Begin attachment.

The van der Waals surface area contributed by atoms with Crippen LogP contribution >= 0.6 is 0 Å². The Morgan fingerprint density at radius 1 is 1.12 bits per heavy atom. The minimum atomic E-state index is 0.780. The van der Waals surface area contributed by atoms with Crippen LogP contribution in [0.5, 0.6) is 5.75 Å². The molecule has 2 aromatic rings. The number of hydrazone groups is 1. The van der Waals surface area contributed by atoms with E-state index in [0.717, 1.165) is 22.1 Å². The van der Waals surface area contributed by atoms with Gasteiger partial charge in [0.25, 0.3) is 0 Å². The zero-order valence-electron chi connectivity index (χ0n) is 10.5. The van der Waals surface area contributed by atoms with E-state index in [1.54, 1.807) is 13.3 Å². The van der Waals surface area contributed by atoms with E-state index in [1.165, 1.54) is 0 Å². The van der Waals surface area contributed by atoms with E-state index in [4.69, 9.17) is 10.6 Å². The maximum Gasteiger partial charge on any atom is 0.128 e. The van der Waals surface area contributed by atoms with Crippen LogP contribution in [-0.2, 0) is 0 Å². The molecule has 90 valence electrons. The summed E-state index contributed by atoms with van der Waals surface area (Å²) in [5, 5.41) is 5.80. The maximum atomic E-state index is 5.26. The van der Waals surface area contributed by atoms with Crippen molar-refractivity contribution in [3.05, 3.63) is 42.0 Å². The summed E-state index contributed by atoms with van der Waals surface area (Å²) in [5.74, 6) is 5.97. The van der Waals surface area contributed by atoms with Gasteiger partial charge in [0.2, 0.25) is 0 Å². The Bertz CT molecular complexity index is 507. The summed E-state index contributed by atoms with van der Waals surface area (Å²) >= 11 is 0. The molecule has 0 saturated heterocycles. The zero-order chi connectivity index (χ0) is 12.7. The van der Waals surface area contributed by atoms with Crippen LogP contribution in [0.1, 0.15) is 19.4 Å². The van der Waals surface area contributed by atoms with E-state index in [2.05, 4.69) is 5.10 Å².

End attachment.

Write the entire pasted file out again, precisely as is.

The van der Waals surface area contributed by atoms with Crippen LogP contribution >= 0.6 is 0 Å². The Morgan fingerprint density at radius 1 is 1.12 bits per heavy atom. The minimum atomic E-state index is 0.780. The van der Waals surface area contributed by atoms with Crippen LogP contribution in [0.5, 0.6) is 5.75 Å². The molecule has 2 aromatic rings. The number of hydrazone groups is 1. The van der Waals surface area contributed by atoms with E-state index in [0.717, 1.165) is 22.1 Å². The van der Waals surface area contributed by atoms with Gasteiger partial charge in [0.25, 0.3) is 0 Å². The zero-order valence-electron chi connectivity index (χ0n) is 10.5. The van der Waals surface area contributed by atoms with E-state index in [1.54, 1.807) is 13.3 Å². The van der Waals surface area contributed by atoms with E-state index in [1.165, 1.54) is 0 Å². The van der Waals surface area contributed by atoms with E-state index in [4.69, 9.17) is 10.6 Å². The maximum Gasteiger partial charge on any atom is 0.128 e. The van der Waals surface area contributed by atoms with Crippen LogP contribution in [-0.2, 0) is 0 Å². The molecule has 90 valence electrons. The summed E-state index contributed by atoms with van der Waals surface area (Å²) in [5, 5.41) is 5.80. The maximum atomic E-state index is 5.26. The van der Waals surface area contributed by atoms with Crippen molar-refractivity contribution in [3.05, 3.63) is 42.0 Å². The summed E-state index contributed by atoms with van der Waals surface area (Å²) in [5.74, 6) is 5.97. The van der Waals surface area contributed by atoms with Gasteiger partial charge in [0.2, 0.25) is 0 Å². The Bertz CT molecular complexity index is 507. The summed E-state index contributed by atoms with van der Waals surface area (Å²) >= 11 is 0. The molecule has 0 saturated heterocycles. The zero-order chi connectivity index (χ0) is 12.7. The van der Waals surface area contributed by atoms with Crippen LogP contribution in [0.1, 0.15) is 19.4 Å². The van der Waals surface area contributed by atoms with E-state index in [2.05, 4.69) is 5.10 Å².